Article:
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Speed, Diversity, and Disrespect recommended by European CEOs for success!

Just over two months ago at the Great Place to Work Conference and Awards in Athens I had the privilege of inviting a few European CEOs from Abbvie, DHL Express, Salesforce and Workday for a fireside chat – the perfect spot to ask some burning questions!

The conversation touched on some interesting and timely questions – Is it the best time ever to be a woman in the workforce? What can Europe and the US learn from each other culturally? How is leadership changing? How are these leaders in some of Europe’s very best workplaces dealing with the greatest tensions of productivity and profitability while keeping it human? What are they looking for from employees today? And how will HR need to change to be relevant in the new world of work?


It was Chris Byrne of Workday who surprised many of us, telling European employees to stop being overly deferential and recommending that they instead challenge with more frequency and ask for what they want. Olivier Derrien from Salesforce wants Europeans to take on the American attributes of speed, and accept the trade-off of the risk inherent in faster decision making.

The whole panel believed that the nature of leadership had inherently changed, now focusing much more on providing an inspiration focus, and connecting individuals to the purpose of their role. But Frank-Uwe Ungerer of DHL Express outlined his belief that it's fast becoming the turn of Middle Managers to stand up, and reimagine their role as one that focuses on learning and coaching to enable high performance. Also, he's not fully convinced that hotdesking or work-from-home policies are effective enough to drive the necessary level of collaboration in today’s world of work.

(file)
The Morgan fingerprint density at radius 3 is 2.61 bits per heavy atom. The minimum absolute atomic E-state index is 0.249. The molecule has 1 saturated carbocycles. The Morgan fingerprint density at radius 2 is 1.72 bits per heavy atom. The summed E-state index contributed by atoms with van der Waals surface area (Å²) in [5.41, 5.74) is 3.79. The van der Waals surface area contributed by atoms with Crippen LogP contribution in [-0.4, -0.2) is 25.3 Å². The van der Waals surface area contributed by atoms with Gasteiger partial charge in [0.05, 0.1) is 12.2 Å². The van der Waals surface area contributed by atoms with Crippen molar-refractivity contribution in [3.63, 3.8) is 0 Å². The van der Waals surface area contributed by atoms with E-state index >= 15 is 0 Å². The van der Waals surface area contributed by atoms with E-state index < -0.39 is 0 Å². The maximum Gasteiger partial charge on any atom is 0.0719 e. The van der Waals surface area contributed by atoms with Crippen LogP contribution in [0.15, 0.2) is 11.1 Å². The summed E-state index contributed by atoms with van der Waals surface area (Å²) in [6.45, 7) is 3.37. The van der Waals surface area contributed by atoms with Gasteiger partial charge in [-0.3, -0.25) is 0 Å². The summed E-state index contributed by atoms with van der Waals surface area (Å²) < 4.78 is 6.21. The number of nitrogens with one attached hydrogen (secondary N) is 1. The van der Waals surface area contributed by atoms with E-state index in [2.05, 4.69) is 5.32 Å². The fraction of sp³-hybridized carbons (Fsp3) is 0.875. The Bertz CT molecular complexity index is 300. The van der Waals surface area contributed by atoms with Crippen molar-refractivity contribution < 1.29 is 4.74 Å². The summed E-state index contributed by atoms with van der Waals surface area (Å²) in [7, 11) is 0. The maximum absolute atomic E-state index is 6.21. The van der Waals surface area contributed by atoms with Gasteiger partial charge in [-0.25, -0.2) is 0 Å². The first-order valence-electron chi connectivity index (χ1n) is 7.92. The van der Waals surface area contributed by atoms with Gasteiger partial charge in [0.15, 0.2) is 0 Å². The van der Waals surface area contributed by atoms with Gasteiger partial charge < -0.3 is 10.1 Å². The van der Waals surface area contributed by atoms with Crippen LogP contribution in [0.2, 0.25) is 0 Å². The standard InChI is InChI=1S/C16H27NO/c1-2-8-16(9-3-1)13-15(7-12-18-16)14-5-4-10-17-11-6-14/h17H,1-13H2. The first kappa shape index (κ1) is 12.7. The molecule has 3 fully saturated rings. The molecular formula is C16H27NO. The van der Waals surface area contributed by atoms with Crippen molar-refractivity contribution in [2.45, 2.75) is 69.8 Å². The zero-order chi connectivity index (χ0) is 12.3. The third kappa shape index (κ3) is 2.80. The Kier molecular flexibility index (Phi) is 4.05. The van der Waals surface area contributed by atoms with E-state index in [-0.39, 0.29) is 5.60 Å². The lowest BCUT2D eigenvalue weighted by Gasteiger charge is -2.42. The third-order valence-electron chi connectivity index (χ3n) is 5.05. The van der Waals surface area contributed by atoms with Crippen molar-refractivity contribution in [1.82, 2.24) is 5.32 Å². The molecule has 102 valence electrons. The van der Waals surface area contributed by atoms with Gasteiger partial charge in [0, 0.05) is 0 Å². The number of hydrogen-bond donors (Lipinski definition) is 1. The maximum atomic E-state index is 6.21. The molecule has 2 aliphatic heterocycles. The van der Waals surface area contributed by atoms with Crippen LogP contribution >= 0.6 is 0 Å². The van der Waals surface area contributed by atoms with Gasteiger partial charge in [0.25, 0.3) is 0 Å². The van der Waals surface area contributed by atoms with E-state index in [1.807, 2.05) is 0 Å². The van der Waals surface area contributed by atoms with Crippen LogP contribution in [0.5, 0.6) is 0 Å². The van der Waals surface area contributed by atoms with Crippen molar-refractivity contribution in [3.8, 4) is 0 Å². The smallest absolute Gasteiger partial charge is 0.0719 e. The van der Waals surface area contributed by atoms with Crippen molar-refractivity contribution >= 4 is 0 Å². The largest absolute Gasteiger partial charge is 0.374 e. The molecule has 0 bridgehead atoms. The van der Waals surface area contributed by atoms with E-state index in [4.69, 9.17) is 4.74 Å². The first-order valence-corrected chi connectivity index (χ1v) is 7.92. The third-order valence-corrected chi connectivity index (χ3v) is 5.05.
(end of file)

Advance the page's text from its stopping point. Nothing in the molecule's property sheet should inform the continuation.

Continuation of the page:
Pascal Apostolides from Abbvie believes that newer generations are having a fundamental effect in their organisations, and that they need to shape their own work and workplace supported by family friendly policies. Diversity is a necessary ingredient of any high performance team and if you are not obsessing about creating that multi-layered diversity you're missing out.

There was widespread agreement again on the need for constant feedback, with the refrain that "there's no such thing as negative feedback when there's high trust." Olivier shared Salesforce's V2MOM practice (Vision, Values, Methods, Obstacles and Measures) - a structured approach to feedback that provides each employee with a transparent business plan for all to see, with clear measurements of what constitutes progress. The increased level of trust and transparency is essential in the drive to sustain employee engagement and commitment.

From Chris Byrne’s perspective, it is getting better for women in many workplaces – but they need to be supported while get promoted on merit. (Personally I was disappointed to share the statistic that out of over 776 Best Workplaces across Europe, fewer than 10% were led by women). For many, the feeling is that substantive equality is about far more than just equal pay, but rather full equality of opportunity.

The advice for HR was to offload the "people support" piece to individual line managers, and instead take time to focus on enabling employee success. This should involve getting closer to business priorities, driving a learning culture, and staying relevant in a rapidly changing world.

Thankfully today's Athenian audience was much more receptive to the philosophical musings of my panelists when compared to how the ideas of Socrates were welcomed, so we’ve come a long way!

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